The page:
Bicycle Touring and Bicycle Touring

Presumably you have stumbled across this web site because you are interested in bicycle touring.

If so you will have realised that there are a number of sorts of bicycle touring.

Most of the information available deals with self-supported touring.  The photos of bikes will show them laden with both front and rear panniers, as well as gear on top of the rear pannier.

People who travel like this are very concerned about their independence and usually about containing their costs.  They camp.  They often travel in fairly remote places where there is little backup, and they like it like that.  They are proud of their self-reliance.

Perhaps this is you.

You can also sign up for a group tour.

Usually the organisers will have an accompanying vehicle that will carry your gear to the next stop, and they will organise your accommodation and meals, as well as provide backup if your bike has a problem.  We have friends who have done this and love it, but it is not for us.  This may be a way to get the feel of bicycle touring before going it alone.

Our bicycle touring is perhaps best described as “first world” bicycle touring.  It differs from the more adventurous form described above, and the more supported form, in the following ways.

  • We travel light.
  • We do not camp.
  • We are rarely more than 20km from a nice town.
  • We do not travel in a group.
  • We have a very loose itinerary.
  • The ride is as much a means to an end, as an end in itself.
  • Most of our touring is in Europe, which allows us to tick all of these boxes.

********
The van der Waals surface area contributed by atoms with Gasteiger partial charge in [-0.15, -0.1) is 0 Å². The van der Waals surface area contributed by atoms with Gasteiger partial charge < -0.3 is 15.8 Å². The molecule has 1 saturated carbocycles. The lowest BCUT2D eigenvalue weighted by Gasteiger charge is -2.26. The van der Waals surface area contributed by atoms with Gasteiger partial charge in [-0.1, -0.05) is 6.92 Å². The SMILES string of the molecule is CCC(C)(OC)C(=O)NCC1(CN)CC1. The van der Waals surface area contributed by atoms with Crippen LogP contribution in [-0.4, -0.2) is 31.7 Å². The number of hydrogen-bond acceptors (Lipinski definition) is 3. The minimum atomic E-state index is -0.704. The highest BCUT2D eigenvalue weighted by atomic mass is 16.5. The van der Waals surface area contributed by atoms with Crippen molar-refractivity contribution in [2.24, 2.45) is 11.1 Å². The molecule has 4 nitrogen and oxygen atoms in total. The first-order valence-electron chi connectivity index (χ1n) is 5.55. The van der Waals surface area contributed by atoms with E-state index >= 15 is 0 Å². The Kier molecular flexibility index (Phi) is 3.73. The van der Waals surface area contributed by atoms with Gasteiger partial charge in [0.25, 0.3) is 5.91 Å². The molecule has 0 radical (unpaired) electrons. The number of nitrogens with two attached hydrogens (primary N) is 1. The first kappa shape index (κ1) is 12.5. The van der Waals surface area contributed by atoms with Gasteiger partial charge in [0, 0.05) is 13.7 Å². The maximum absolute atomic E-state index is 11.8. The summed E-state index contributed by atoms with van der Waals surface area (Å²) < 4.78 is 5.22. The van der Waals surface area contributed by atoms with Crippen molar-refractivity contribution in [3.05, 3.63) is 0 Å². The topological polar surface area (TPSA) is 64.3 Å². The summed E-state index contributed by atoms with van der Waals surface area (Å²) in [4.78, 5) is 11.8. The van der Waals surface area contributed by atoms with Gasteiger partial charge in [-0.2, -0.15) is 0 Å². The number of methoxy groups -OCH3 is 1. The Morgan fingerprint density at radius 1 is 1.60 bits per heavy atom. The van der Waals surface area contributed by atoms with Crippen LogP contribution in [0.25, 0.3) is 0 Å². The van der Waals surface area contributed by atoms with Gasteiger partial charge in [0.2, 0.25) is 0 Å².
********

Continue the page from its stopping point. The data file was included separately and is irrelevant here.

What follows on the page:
Of course, you can tour Europe camping in very comfortable camping areas, but they tend to be some distance from town centres.  In some areas of Europe, particularly Scandinavia, there are rules that allow you to “free camp” in forests and state parks, of which there are many.

However you travel in western Europe, it cannot be classified as adventure touring, and perhaps all the better for that.

For many people the choice as to whether you camp or use hotels or B&Bs is a matter of cost.  If you free camp and live off supermarket food you can bicycle tour at very low cost, while also living very comfortably, until it rains.  Of course, your option then is to book into somewhere more comfortable until the weather clears, and it would be nice to have this option, rather than carting around wet camping gear.

When planning your trip, cost out the difference between camping in a camping ground and staying in a B&B, you might be surprised at how little different the costs are.

Even though we do not camp, it has been our practice to simply get on a train and go somewhere else if we find that there is a widespread and appalling weather pattern settling in.